The average teenager is now almost twice as likely to message on social networks as to socialise face to face, and is sending or receiving 60 texts a day.
According to the latest report from Pew Research Center’s Internet and American Life Project, nearly a quarter of teens have a smartphone – and, boy, do they make use of them.
Around four in ten talk on their phone every day, 63 percent text every day and 22 percent instant message; however, only six percent email every day.
The amount of time spent talking on the phone is slipping, says Pew.
“Twenty-six percent of all teens (including those with and without cell phones) say they talk daily with friends on their cell phone, down from 38 percent of teens in 2009,” says Pew senior research specialist Amanda Lenhart in the report.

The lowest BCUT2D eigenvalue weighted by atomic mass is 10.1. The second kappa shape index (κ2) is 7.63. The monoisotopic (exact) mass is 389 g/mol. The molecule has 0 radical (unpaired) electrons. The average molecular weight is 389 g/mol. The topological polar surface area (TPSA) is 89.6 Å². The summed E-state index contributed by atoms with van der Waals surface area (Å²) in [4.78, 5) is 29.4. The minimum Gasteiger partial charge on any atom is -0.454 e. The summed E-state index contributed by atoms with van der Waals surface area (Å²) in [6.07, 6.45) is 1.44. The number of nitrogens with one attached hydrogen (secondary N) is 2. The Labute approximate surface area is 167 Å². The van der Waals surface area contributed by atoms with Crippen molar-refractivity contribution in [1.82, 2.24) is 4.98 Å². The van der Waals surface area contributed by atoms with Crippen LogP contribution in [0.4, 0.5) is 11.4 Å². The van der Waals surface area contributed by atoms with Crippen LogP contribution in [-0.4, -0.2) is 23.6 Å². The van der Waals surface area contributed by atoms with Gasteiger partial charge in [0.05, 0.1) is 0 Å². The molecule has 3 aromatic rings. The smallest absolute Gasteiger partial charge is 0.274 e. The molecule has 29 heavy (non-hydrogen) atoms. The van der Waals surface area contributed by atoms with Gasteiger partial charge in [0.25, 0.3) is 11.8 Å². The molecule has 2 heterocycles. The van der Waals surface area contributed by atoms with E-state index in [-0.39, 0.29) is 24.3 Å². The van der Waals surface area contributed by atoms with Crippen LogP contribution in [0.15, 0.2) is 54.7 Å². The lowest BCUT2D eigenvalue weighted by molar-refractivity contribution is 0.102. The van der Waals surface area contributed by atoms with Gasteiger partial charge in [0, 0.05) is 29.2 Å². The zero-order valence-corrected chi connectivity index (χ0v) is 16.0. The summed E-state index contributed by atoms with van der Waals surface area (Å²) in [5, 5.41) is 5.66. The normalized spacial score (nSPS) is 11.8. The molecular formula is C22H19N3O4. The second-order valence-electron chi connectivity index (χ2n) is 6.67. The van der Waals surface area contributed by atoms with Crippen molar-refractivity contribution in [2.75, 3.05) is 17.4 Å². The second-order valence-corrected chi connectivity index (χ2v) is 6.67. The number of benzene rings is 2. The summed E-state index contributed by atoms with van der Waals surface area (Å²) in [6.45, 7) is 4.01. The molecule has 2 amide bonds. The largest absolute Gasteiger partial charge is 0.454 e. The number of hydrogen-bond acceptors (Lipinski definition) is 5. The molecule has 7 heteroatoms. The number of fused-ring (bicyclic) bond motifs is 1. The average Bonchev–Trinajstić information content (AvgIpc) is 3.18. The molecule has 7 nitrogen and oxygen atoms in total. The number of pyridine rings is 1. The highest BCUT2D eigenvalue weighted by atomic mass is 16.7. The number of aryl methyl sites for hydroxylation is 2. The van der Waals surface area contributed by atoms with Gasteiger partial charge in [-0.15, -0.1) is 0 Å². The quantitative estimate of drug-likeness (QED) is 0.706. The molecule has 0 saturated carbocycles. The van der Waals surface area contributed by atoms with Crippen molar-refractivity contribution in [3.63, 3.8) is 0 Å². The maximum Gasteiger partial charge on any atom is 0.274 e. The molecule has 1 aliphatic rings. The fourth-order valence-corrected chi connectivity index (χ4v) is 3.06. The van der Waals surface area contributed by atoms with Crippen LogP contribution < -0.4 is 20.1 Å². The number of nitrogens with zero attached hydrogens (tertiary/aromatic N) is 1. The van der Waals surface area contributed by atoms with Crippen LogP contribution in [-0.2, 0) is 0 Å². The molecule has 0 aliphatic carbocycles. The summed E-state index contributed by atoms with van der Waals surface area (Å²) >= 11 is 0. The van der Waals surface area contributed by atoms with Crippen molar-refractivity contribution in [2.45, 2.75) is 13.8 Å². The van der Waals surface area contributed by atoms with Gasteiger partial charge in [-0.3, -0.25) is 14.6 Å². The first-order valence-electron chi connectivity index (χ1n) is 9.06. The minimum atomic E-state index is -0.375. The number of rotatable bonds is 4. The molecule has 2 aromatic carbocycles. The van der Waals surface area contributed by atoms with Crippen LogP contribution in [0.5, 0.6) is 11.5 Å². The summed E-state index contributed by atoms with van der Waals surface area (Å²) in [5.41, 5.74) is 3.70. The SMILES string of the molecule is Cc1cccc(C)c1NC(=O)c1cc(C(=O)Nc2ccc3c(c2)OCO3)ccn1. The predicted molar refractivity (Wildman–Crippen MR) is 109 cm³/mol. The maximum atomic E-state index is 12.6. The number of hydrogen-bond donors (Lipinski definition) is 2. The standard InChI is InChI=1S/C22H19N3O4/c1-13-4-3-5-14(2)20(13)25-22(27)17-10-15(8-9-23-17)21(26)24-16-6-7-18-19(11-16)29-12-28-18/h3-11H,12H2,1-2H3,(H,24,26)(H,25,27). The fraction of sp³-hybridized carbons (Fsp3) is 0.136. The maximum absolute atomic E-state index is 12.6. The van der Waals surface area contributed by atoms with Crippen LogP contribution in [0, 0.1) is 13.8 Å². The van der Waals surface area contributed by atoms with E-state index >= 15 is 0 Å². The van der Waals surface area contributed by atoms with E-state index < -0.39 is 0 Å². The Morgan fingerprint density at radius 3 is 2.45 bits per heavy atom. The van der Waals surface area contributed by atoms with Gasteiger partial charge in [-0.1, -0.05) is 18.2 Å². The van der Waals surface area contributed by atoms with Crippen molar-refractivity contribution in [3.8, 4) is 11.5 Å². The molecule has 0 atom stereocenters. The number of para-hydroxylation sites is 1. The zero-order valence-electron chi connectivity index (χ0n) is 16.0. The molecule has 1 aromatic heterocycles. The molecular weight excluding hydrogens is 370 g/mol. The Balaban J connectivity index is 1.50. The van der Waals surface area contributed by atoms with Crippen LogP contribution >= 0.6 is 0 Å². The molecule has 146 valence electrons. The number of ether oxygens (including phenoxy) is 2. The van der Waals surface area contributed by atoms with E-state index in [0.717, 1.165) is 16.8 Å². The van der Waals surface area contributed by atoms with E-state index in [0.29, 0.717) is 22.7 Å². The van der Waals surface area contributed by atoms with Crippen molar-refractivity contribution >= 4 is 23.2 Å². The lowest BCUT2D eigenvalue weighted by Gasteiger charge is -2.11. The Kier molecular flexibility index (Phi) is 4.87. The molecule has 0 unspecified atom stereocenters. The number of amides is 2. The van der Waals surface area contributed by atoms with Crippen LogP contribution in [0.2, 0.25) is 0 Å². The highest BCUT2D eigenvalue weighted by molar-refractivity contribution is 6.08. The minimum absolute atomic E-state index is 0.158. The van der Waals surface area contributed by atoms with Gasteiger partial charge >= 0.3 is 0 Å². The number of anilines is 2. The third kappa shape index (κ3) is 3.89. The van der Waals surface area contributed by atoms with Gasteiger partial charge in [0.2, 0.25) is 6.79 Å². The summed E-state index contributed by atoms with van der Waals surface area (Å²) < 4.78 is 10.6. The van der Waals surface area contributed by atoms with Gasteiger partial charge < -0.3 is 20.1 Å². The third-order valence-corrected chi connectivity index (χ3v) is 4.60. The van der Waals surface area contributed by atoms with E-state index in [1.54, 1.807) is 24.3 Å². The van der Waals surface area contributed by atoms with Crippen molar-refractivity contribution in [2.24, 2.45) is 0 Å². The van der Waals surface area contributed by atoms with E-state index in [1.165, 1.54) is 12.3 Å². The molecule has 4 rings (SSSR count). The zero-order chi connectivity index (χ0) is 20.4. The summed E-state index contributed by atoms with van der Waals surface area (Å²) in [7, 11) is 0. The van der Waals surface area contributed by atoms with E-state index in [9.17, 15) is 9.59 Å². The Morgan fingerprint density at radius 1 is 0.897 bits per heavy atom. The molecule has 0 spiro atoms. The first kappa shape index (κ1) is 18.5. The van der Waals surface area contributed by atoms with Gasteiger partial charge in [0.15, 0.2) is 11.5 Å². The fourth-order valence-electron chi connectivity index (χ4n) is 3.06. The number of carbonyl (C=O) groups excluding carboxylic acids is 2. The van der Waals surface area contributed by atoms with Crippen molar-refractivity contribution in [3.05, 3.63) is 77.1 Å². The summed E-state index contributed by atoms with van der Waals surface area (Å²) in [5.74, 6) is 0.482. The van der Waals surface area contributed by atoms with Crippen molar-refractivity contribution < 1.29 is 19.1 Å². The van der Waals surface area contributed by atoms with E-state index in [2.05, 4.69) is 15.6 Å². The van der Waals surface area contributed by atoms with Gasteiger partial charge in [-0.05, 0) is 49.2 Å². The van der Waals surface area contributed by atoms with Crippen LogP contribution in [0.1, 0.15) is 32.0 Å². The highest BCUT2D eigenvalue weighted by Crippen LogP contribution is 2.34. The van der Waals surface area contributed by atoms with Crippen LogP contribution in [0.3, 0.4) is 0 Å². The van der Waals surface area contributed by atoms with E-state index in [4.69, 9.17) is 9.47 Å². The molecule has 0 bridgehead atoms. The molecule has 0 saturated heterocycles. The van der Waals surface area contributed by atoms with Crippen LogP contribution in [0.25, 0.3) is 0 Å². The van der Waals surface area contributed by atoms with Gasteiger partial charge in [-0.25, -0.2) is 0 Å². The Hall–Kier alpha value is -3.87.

“However, the Pew Internet survey shows that the heaviest texters are also the heaviest talkers. The heaviest texters (those who exchange more than 100 texts a day) are much more likely than lighter texters to say that they talk on their cell phone daily.”
Older female teenagers are the keenest texters, clocking up an average of 100 texts a day each – twice as many as boys of the same age. However, boys are getting more into the texting habit too, with the average number of texts up from just 30 a day in 2009.
There’s also been a big increase in the number of African-Americans texting daily – up from 60 a day in 2009 to 80 a day last year.
“Texting is the dominant daily mode of communication between teens and all those with whom they communicate,” says Lenhart.